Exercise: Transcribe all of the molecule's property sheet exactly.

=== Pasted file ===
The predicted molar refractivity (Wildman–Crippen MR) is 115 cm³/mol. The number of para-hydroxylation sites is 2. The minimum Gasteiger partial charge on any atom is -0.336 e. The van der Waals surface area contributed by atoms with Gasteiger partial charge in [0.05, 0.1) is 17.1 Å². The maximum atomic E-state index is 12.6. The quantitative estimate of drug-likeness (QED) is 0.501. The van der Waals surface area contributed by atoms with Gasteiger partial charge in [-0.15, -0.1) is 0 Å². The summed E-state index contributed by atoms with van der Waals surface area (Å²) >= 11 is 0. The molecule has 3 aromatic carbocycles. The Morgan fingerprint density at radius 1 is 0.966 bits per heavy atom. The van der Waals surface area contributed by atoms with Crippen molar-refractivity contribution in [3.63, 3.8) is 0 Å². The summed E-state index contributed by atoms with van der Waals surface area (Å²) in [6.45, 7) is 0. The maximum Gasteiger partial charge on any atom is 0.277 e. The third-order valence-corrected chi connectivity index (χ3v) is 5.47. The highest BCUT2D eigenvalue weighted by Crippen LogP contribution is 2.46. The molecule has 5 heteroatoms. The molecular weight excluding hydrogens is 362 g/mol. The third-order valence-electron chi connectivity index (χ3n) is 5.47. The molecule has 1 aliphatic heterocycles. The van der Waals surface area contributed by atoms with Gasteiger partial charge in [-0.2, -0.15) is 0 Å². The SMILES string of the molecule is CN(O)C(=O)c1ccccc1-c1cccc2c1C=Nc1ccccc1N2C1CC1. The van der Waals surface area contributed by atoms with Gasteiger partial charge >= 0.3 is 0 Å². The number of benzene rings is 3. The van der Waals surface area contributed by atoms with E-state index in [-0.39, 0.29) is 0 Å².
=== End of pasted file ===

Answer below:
The predicted molar refractivity (Wildman–Crippen MR) is 115 cm³/mol. The number of para-hydroxylation sites is 2. The minimum Gasteiger partial charge on any atom is -0.336 e. The van der Waals surface area contributed by atoms with Gasteiger partial charge in [0.05, 0.1) is 17.1 Å². The maximum atomic E-state index is 12.6. The quantitative estimate of drug-likeness (QED) is 0.501. The van der Waals surface area contributed by atoms with Gasteiger partial charge in [-0.15, -0.1) is 0 Å². The summed E-state index contributed by atoms with van der Waals surface area (Å²) >= 11 is 0. The molecule has 3 aromatic carbocycles. The Morgan fingerprint density at radius 1 is 0.966 bits per heavy atom. The van der Waals surface area contributed by atoms with Crippen molar-refractivity contribution in [3.63, 3.8) is 0 Å². The summed E-state index contributed by atoms with van der Waals surface area (Å²) in [6.45, 7) is 0. The maximum Gasteiger partial charge on any atom is 0.277 e. The third-order valence-corrected chi connectivity index (χ3v) is 5.47. The highest BCUT2D eigenvalue weighted by Crippen LogP contribution is 2.46. The molecule has 5 heteroatoms. The molecular weight excluding hydrogens is 362 g/mol. The third-order valence-electron chi connectivity index (χ3n) is 5.47. The molecule has 1 aliphatic heterocycles. The van der Waals surface area contributed by atoms with Gasteiger partial charge in [-0.2, -0.15) is 0 Å². The SMILES string of the molecule is CN(O)C(=O)c1ccccc1-c1cccc2c1C=Nc1ccccc1N2C1CC1. The van der Waals surface area contributed by atoms with Gasteiger partial charge >= 0.3 is 0 Å². The number of benzene rings is 3. The van der Waals surface area contributed by atoms with E-state index in [-0.39, 0.29) is 0 Å².